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Hopkins receives President’s Distinguished Achievement Award in Core Curriculum Teaching

July 5, 2021
Hopkins receives President’s Distinguished Achievement Award in Core Curriculum Teaching

Profile photo of Mariah Hopkins

Mariah Hopkins, lecturer II in the Department of Biology, has won the President’s Distinguished Achievement Award for Core Curriculum Teaching. The award recognizes her tireless dedication to both teaching, curriculum review, and course innovation and design.  

"I am honored and humbled to be selected as this year's recipient of the Core Curriculum Teaching Award out of a pool of such accomplished nominees," says Hopkins. "The core curriculum objectives of critical thinking skills, communication skills, empirical and quantitative skills, and teamwork unite faculty from across the university and are central to our students' success."

For Hopkins, teaching is much more than effective content delivery. Not only does she employ a variety of pedagogies to teach her students, Hopkins also has her students develop a sense of autonomy and responsibility for their learning. By ensuring her students cultivate a solid foundation in science and a solid background in learning, they can grow the skills needed to become informed citizens and excel in careers in science. 

Understanding the different ways students learn, Hopkins incorporates case studies, bio-interactives, virtual labs and interactive mini-lessons within all her courses. Hopkins links her assignments to Bloom's taxonomy, guaranteeing that course activities provide the scaffolding necessary to build from foundational understanding to creation and generalization. 

As one student notes:

“She doesn't just teach the material, she ensures that we understand and relate to it in any way made possible. I appreciate her enthusiasm for the subject and it is refreshing that she is willing to help us whenever needed.”

Hopkins’ students work in groups to investigate case studies and solve course related tasks. This learning dynamic combines teamwork and communication skills with critical thinking and quantitative/empirical skills. Hopkins believes that having her students take a collaborative approach to real-world problems in her introductory classes sets the stage for them to thrive in their time at UTSA.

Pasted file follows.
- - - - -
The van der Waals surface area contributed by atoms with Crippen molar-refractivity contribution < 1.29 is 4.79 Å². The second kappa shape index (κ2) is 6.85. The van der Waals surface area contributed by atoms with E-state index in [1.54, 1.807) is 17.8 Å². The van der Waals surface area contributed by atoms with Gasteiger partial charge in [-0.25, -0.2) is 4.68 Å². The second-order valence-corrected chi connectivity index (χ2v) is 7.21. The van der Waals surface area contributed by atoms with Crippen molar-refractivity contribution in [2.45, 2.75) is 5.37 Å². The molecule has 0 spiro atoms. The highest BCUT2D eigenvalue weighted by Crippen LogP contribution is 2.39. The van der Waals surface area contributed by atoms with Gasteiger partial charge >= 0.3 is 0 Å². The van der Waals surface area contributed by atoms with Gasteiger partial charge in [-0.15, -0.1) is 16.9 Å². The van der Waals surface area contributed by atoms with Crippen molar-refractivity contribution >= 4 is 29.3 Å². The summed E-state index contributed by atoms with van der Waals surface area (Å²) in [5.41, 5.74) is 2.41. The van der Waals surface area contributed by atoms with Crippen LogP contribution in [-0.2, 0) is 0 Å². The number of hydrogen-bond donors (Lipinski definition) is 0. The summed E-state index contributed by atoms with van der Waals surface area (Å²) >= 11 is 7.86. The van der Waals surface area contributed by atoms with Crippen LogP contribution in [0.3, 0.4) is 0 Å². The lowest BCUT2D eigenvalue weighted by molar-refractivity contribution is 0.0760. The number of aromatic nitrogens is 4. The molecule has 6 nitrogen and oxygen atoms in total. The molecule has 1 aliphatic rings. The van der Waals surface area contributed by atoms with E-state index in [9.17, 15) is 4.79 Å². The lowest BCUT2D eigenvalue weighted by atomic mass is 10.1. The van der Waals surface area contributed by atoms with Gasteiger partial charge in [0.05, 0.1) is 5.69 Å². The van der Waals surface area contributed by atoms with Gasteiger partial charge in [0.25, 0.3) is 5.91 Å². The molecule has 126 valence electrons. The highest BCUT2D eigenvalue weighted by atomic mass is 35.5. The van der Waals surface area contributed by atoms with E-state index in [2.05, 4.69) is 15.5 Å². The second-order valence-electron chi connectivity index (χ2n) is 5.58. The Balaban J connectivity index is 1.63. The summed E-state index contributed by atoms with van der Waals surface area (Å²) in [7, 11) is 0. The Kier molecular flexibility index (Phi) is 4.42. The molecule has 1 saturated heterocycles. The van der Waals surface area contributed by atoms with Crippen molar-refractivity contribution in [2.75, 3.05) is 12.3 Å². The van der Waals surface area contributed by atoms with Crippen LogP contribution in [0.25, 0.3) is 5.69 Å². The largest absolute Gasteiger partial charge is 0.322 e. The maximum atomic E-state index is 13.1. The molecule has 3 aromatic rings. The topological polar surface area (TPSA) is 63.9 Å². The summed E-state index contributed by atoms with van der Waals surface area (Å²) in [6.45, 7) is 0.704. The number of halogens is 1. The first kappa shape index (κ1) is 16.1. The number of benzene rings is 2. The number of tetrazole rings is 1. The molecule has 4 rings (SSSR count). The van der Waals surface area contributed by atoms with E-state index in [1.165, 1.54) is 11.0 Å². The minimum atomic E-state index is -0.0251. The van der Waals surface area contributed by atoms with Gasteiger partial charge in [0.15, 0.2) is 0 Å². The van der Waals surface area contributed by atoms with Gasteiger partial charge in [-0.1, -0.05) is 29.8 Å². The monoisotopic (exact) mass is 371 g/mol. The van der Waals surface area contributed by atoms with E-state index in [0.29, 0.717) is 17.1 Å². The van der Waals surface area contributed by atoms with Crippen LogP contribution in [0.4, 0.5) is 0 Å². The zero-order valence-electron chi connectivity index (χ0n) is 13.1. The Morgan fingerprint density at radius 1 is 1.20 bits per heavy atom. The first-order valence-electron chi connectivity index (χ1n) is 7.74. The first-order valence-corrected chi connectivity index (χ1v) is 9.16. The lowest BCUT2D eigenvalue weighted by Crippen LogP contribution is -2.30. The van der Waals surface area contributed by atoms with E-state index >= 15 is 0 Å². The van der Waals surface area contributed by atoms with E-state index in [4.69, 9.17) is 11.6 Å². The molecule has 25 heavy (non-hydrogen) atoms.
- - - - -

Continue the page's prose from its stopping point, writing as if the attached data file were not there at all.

Taking an “innovate, then evaluate” approach, Hopkins keeps up to date with the latest technologies to incorporate into her classes. After debuting these new technologies, she painstakingly evaluates their effectiveness based on student surveys and performance. This ensures her classes maintain academic rigor with optimum learning methods. 

According to another student’s feedback:

“Dr. Hopkins really cares about the success of her students. One thing I noticed about her that I have never seen in other professors is she asks the students feedback about all aspects of the course, and really listens to them and adapts her class to make it so everyone has a chance to succeed. It’s very refreshing to see a science professor care so much about her students.”

Hopkins was selected to redesign Contemporary I (Bio 1233), a core course for non-biology majors. Shifting the traditionally in-person course to an asynchronous online modality, the course received excellent reviews from students, with an overall rating of 4.66, and an overall rating of the teaching at 4.75. This feedback is particularly notable, as core science courses generally have lower reviews from students who are not science majors. 

"Witnessing my students' success this past year has been one of the greatest rewards I have experienced as a teacher, and I am excited to be a part of the team contributing to UTSA's core curriculum in coming years!" says Hopkins.

Hopkins is currently the co-chair of the ad-hoc Curriculum Committee and a member of the Academic Policy and Curriculum Committee (APCC) for the Department of Biology. She has also co-authored a grant proposal to fund two UTSA undergraduate students’ summer research. 

Her service to the broader science community includes reviewing manuscripts for 13 publications and reviewing grant proposals for both the National Science Foundation and the L.S.B. Leakey Foundation. Her current research projects include topics in STEM Education and GIS Modeling & Spatial Epidemiology.

“I am delighted to see such an innovative leader be recognized for her commitment and success,” says David Silva, distinguished professor of physics and astronomy and dean of the College of Sciences. “She is blazing a trail for all COS faculty as we strive to enhance student engagement and success via the introduction of new on-line methods and techniques.”

The Core Curriculum Teaching Award recognizes excellence in core curriculum teaching that include innovation and rigor in the classroom, a strong commitment to the aims of the core curriculum through innovative course development and assessment, and positive student feedback.